Preserving diffraction images as part of the scientific record


Date: Dec 1, 2015


The Diffraction Data Deposition Working Group (DDDWG) of the International Union of Crystallography (IUCr) is continuing its work to evaluate the desirability of preserving diffraction images and other raw data sets as part of the permanent record of a scientific investigation.

While the case has yet to be made for comprehensive archiving by centralised agencies, the Working Group has encouraged the assignment of persistent identifiers to data sets archived by a researcher's local institution as an interim approach.

Following the University of Manchester Library's assignment of Digital Object Identifiers (DOIs) to research data sets stored in its repository, a suite of articles on the platins and histidine by Helliwell and co-authors has been updated to include these DOI-based links in the supporting information (e.g. Tanley & Helliwell, 2014).

Prior to the University's implementation of data storage with associated DOIs, several of these data sets were also archived informally at the University of Utrecht and in the Australian Store-Synchrotron facility. The story of the reprocessing of some of these data sets by an independent investigator has already been told in a recent article related to the work of the DDDWG (Kroon-Batenburg & Helliwell, 2014).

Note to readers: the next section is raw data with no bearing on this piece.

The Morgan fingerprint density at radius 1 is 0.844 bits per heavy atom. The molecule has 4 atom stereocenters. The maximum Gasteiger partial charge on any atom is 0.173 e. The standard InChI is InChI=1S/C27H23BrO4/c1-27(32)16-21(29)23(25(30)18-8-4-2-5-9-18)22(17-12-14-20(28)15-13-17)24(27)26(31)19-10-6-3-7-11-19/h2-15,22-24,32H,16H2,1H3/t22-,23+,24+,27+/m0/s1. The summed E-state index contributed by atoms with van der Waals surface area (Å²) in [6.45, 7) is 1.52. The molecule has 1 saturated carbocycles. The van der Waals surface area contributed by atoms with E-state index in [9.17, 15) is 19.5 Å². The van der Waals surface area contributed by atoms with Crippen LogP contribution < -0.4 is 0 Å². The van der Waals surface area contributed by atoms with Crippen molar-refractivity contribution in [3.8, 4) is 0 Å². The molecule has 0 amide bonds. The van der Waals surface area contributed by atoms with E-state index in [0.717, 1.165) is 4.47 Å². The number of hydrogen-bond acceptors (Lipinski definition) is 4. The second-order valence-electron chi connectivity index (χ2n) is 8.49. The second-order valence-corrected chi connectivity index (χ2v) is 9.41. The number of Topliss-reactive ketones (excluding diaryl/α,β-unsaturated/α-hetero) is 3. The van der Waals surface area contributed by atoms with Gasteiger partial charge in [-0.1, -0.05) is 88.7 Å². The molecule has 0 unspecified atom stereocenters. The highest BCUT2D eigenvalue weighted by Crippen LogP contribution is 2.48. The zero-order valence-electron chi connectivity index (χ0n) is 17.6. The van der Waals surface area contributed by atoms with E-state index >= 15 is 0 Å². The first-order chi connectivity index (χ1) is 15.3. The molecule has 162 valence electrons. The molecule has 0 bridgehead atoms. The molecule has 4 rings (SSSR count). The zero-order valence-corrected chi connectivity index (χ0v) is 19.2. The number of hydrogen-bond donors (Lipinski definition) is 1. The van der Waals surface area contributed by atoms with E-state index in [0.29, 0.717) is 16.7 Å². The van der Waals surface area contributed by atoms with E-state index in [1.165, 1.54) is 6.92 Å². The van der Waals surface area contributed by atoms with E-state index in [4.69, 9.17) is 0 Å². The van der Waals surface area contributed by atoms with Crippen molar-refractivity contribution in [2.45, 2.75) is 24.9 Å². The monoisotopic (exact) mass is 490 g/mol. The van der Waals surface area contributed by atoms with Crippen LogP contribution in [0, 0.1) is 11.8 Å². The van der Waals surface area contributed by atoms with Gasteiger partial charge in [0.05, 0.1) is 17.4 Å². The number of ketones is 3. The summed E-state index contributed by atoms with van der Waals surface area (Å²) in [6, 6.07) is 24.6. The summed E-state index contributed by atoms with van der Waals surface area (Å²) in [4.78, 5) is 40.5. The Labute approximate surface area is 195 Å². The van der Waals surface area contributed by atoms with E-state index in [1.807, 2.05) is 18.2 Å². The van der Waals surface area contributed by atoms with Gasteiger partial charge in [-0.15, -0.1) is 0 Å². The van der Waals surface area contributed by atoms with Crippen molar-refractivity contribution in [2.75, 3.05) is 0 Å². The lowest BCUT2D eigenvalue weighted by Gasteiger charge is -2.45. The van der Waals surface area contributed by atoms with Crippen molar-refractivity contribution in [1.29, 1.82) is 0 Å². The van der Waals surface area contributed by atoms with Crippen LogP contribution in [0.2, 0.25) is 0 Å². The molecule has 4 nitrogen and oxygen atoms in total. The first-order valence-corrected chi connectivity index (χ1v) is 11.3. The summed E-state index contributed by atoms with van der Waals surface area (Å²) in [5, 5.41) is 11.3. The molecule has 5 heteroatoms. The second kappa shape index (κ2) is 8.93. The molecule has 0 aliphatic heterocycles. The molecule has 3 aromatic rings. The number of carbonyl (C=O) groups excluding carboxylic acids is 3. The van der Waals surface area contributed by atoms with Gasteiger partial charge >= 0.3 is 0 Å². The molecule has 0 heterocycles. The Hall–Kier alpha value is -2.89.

The work and progress of the DDDWG are described within the various postings in an IUCr Forum, which also includes links to pertinent documents from e.g. the International Council for Science and CODATA on the data archiving policies and practice in other scientific fields. The presentations from the recent DDDWG workshops in Bergen and Rovinj are also available on the IUCr website.

This news is from the article of John R. Helliwell, University of Manchester, DDDWG Chair, published on the IUCr website.

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Appropriate articles in Acta Cryst:

Kroon-Batenburg, L. M. J. & Helliwell, J. R. (2014). Acta Cryst. D70, 2502-2509.

Tanley, S. W. M. & Helliwell, J. R. (2014). Acta Cryst. F70, 1127-1131.